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People of foreign background less likely vote in Finnish elections

According to a Justice Ministry report, parties play a key role in the number of candidates of foreign background.

Voter turnout among immigrants seems to increase with the acquisition of Finnish citizenship. Image: Silja Viitala / Yle

People with foreign backgrounds are under-represented in Finnish politics—including voting, standing as candidates and serving as elected officials, according to a report published by the Ministry of Justice on Wednesday.

The largest representation of people with a foreign background is in municipal and regional elections, as immigrants have the widest right to stand as a candidate and vote. However, in national elections, only Finnish citizens can vote and run. Additionally, the Finnish president must be a natural-born citizen.

The report clarified what it calls "the democratic deficit" in Finland—referring to lower participation in democratic institutions by people with foreign backgrounds.

According to the study, those who speak foreign languages as their first language have not voted in elections as frequently as those who speak Finnish and Swedish as their first language.

There were substantial differences between language groups. In the 2021 municipal elections, those whose native language was German, Arabic or Turkish voted the most. In the 2019 parliamentary elections, the turnout of German speakers was even higher than that of Finnish speakers.

The voter turnout of immigrants seemed to increase after acquiring Finnish citizenship, according to the report.

Voter turnout was influenced by the democracy of the country of origin and previous experiences of political culture. The lack of candidates from similar backgrounds could also explain the lower turnout of people with a foreign background.

By far the most common reason for not voting was a lack of information, according to the study.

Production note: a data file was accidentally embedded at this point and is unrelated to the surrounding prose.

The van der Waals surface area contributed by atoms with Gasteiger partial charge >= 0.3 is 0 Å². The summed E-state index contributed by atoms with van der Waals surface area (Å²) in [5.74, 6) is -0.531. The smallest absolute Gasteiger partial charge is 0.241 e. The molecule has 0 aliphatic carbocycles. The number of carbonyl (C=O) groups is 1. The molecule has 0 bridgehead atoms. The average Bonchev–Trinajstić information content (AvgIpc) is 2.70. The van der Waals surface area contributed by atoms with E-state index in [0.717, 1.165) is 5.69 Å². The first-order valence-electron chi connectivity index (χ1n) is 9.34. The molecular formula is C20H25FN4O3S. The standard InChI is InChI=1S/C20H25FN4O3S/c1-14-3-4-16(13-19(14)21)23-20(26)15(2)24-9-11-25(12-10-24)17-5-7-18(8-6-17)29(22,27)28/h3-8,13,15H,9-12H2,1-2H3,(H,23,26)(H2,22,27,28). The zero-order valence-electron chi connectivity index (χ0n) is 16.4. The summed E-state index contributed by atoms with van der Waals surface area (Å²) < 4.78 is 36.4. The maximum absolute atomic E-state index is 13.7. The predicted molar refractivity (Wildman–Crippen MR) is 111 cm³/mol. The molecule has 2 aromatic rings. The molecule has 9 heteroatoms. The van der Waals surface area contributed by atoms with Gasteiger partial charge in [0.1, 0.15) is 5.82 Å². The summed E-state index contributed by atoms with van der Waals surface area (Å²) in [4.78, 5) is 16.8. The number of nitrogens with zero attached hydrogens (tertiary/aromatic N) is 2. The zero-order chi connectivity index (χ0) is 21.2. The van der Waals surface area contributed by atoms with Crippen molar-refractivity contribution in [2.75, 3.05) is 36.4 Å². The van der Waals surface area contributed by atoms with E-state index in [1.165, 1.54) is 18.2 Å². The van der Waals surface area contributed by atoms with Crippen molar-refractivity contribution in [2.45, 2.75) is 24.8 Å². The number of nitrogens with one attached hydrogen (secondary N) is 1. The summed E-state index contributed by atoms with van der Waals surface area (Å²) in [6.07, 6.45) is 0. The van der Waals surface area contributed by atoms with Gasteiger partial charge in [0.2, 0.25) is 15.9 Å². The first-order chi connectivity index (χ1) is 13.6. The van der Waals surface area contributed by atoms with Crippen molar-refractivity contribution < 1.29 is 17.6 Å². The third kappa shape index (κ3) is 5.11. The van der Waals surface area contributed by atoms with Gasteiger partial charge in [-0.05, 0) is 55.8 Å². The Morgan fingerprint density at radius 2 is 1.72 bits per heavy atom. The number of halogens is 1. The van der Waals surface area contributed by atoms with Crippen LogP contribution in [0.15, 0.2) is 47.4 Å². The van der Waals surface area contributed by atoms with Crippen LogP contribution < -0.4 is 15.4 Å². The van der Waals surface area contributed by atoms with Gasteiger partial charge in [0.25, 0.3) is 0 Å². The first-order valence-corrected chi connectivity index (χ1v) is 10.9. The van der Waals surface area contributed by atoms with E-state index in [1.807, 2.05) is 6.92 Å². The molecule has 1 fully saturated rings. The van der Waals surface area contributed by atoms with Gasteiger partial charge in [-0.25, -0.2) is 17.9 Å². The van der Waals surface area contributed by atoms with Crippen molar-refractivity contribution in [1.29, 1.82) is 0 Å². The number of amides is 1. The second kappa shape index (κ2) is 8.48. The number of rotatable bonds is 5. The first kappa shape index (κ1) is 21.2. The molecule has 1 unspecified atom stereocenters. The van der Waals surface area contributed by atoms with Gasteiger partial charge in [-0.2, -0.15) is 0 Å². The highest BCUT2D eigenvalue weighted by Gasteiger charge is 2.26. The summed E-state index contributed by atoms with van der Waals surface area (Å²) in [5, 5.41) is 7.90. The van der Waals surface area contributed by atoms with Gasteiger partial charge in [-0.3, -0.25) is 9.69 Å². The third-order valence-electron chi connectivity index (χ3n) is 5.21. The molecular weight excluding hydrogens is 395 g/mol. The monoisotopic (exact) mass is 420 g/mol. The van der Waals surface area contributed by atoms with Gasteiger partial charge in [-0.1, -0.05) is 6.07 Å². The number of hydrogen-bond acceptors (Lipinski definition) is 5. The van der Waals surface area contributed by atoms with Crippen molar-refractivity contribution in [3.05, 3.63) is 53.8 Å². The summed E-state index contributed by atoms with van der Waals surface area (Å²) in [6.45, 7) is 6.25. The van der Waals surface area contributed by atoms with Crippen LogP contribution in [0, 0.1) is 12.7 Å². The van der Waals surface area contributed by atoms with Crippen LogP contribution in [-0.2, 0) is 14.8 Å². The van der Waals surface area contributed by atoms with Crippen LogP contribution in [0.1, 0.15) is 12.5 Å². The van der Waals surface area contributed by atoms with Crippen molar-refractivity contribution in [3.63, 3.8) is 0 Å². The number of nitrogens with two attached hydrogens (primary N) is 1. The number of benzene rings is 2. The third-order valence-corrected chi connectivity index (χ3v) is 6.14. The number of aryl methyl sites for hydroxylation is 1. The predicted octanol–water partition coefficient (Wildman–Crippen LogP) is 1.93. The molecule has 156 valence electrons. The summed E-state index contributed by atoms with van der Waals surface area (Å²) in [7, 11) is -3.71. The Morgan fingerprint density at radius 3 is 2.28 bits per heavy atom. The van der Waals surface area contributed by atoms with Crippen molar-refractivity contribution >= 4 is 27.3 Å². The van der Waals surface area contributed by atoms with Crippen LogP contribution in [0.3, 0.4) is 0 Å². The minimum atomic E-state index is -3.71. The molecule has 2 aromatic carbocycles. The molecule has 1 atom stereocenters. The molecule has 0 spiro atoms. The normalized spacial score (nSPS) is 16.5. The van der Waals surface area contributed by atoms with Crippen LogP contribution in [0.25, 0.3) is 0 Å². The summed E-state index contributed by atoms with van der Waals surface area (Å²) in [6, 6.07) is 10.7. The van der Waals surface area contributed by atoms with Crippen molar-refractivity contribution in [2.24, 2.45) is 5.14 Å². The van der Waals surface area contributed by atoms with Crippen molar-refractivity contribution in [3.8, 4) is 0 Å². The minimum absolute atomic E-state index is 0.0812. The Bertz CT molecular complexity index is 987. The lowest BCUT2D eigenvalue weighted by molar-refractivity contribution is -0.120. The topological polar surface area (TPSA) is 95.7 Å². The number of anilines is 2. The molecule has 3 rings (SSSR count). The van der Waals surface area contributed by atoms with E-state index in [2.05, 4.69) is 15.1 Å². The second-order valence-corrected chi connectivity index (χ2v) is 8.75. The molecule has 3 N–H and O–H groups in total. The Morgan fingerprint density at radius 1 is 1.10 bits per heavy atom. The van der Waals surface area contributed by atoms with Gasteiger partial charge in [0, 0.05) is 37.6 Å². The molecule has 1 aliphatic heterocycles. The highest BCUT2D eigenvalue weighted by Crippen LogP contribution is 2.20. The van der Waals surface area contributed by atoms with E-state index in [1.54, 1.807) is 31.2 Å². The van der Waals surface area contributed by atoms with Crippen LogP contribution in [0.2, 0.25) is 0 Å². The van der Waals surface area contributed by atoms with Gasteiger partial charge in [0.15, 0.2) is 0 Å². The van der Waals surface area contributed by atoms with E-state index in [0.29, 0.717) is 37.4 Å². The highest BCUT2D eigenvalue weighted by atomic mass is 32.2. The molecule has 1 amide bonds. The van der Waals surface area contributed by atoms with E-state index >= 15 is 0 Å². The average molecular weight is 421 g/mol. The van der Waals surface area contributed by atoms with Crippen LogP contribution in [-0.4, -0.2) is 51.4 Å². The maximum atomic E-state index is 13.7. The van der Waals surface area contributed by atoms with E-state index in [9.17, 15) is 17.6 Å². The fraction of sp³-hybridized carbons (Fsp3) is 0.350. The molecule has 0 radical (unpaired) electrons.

More foreign-language candidates needed

Foreign language speakers were underrepresented among candidates and those elected.

In the municipal elections of 2021, there were candidates who spoke Turkish, French, German, Somali, English, and Spanish as their first language.

"If parties and candidate recruiters lack contact with immigrants and multilingual Finns, this is likely to be reflected in candidate recruitment. The challenge may be the ability of parties to identify potential candidates," the report said.

Candidates with a foreign background may also be left without support from within the party. One of the factors holding back candidacy is also the fact that immigrants and multilinguals also fear open racism. For instance, earlier this year, Finland's first Somali-born MP was told by Parliament's security attachment to avoid taking public transportation for security reasons.

Nearly half a million foreign language speakers in Finland

The ministry working group that drafted the report made a list of ways to increase the participation of people of foreign background in the elections.

"The recommendations given in the report concern, for example, increasing multilingual and easy-to-understand communications, recognising the role of organisations of immigrants and multilingual Finns, and equality-promoting official activities," the report stated.

The report pointed out that outright racism and a hostile society erode trust and can hinder participation.

Immigrant and multilingual Finns are a significant group in Finland, as according to the population register, 460,000 people—or 8 percent of the total population—spoke a first language other than Finnish, Swedish or Sámi at the end of 2021.

The largest language groups are Russian, Estonian, Arabic, English and Somali.

According to the report, research has repeatedly found that the participation of persons belonging to minority groups in democracies promotes good population relations. However, being excluded can deepen segregation between groups of people.